Hyundai’s Alcazar: A fitting answer to space and design

Hyundai’s new three-row SUV is by far the easiest to drive in this segment and its relatively small dimensions are a positive here

Alcazar, Hyundai’s new three-row SUV is derived from the brand’s bestseller, the Creta. While the similar face and overall design are plain to see, Hyundai has done a lot to differentiate it from its 5-seat counterpart — the Alcazar is longer, sits on a lengthier wheelbase, is taller, and has more ground clearance. It also gets a larger petrol engine and some impressive additions to an already lengthy equipment list. So, is the SUV worth the premium pricing?

While the Alcazar does appear similar to the Creta at the front, there are some changes. The brushed-metal-finished grille with block-like inserts is unique to the SUV, while lower down you’ll find larger, chrome-encased fog lamps and a different scuff plate. Handsome 18-inch alloy wheels, again a size up, help with the SUV stance, as do a set of metallic running boards under the doors.

Aft of the B-pillar is where it is all new. The roof is taller, with more headroom in the third row, and though this erodes the Creta’s spot-on SUV proportions, the profile is not as van-like as some others. There is still a thick character line on the rear haunch that leads to the new tail-lamps, which, while not as polarising as the Creta’s, are not particularly interesting either. They are joined by a chrome strip embossed with the word ‘Alcazar’, and here too, the bumper and scuff plate are slightly different.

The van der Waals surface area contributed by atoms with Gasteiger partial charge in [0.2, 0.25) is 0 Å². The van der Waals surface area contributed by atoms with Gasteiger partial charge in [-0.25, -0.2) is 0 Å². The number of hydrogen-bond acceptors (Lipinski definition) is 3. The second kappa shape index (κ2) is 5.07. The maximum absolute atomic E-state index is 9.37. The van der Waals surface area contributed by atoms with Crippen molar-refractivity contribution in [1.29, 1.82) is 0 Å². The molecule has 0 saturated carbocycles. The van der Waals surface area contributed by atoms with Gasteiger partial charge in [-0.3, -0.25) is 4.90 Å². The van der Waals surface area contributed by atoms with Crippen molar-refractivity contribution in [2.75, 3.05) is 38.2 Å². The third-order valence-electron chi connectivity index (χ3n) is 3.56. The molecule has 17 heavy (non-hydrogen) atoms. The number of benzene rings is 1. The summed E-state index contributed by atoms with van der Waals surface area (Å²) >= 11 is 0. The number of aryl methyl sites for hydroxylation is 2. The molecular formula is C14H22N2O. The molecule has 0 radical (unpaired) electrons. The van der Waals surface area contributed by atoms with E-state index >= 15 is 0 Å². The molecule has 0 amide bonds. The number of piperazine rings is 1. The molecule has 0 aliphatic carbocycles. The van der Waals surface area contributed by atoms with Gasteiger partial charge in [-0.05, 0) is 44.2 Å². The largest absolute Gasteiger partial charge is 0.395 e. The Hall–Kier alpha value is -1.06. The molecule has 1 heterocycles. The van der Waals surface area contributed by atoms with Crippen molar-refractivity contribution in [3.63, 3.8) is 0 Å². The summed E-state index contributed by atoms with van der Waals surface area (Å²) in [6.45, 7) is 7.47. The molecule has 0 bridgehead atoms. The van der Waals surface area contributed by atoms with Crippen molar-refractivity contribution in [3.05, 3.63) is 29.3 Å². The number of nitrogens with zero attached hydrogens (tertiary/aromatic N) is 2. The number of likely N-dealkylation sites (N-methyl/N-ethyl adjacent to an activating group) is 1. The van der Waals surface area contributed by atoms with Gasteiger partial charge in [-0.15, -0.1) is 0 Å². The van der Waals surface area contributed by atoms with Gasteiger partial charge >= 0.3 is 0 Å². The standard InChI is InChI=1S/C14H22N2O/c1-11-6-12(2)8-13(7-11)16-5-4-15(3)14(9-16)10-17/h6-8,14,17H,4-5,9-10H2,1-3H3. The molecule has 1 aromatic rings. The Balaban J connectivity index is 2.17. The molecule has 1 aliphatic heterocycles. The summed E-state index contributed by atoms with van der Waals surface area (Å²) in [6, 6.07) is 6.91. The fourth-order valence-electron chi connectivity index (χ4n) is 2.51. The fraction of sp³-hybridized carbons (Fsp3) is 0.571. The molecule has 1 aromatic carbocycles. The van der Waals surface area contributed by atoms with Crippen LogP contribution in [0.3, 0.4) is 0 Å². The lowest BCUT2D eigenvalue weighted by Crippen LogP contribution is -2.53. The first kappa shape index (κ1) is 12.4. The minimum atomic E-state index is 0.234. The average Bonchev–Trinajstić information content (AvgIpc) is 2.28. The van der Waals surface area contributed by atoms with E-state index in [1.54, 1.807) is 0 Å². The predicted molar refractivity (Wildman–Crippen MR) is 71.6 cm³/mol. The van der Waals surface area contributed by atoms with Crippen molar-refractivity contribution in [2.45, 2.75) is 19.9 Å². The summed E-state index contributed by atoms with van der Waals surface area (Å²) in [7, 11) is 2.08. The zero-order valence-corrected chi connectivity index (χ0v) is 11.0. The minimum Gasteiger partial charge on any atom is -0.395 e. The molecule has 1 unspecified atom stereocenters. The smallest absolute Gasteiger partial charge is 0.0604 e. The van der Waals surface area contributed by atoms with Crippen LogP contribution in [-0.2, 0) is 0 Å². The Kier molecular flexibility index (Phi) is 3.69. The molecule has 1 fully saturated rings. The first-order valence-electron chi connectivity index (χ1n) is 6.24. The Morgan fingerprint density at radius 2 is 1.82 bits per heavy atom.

In terms of dimensions, the Alcazar is the smallest of the three-row midsize SUVs, though its 2,760mm wheelbase is the longest in the segment and helps liberate space within the cabin.

Up front, the cabin has a few differences over the Creta. The cabin is finished in tan colour upholstery, the dashboard too features tan inserts, the gear lever and steering wheel have a perforated effect, and Hyundai has also used more brushed silver and gloss black trim to uplift the cabin ambience. Fit and finish are good, but despite all the colours and embellishments, it is not quite in the league of the bigger Tucson.

Hyundai Alcazar specifications

    The front seats are big, superbly cushioned and ventilated on the top models. You get power adjustment for the driver’s seat and great forward visibility. The 10.25-inch touchscreen is standard on all models, but new here is the full-digital instrument cluster, which looks and feels incredibly premium. In fact, the displays change according to the drive modes, and it even incorporates the display for a blind spot monitoring system.

    Moving rearwards, the captain’s seats in the middle row are aimed at the chauffeur driven, and to that end, there’s a centre console between them that’s replete with an armrest, cupholders and even a second wireless phone charger! The seats seem to mirror the ones at the front, albeit, with soft cushions attached to the headrests. However, they aren’t quite as comfortable. They’re placed lower to the floor and you don’t get as much thigh support as you’d like. Still, with the last row unoccupied, you can slide them all the way back and recline them.

    Space in the last row is not as vast as in some rivals but it’s not a punishment post either. You don’t have to curl up into a foetal position to sit here, and headroom too is more than sufficient. You get USB ports, cup holders, as well as AC vents with their own blower control. Access is also relatively easy — thanks to the short climb up and the one-touch flip-fold mechanism for the middle row on both sides, even on the 7-seater. That being said the Alcazar should best be considered an occasional 6 or 7-seater, not a regular-use one.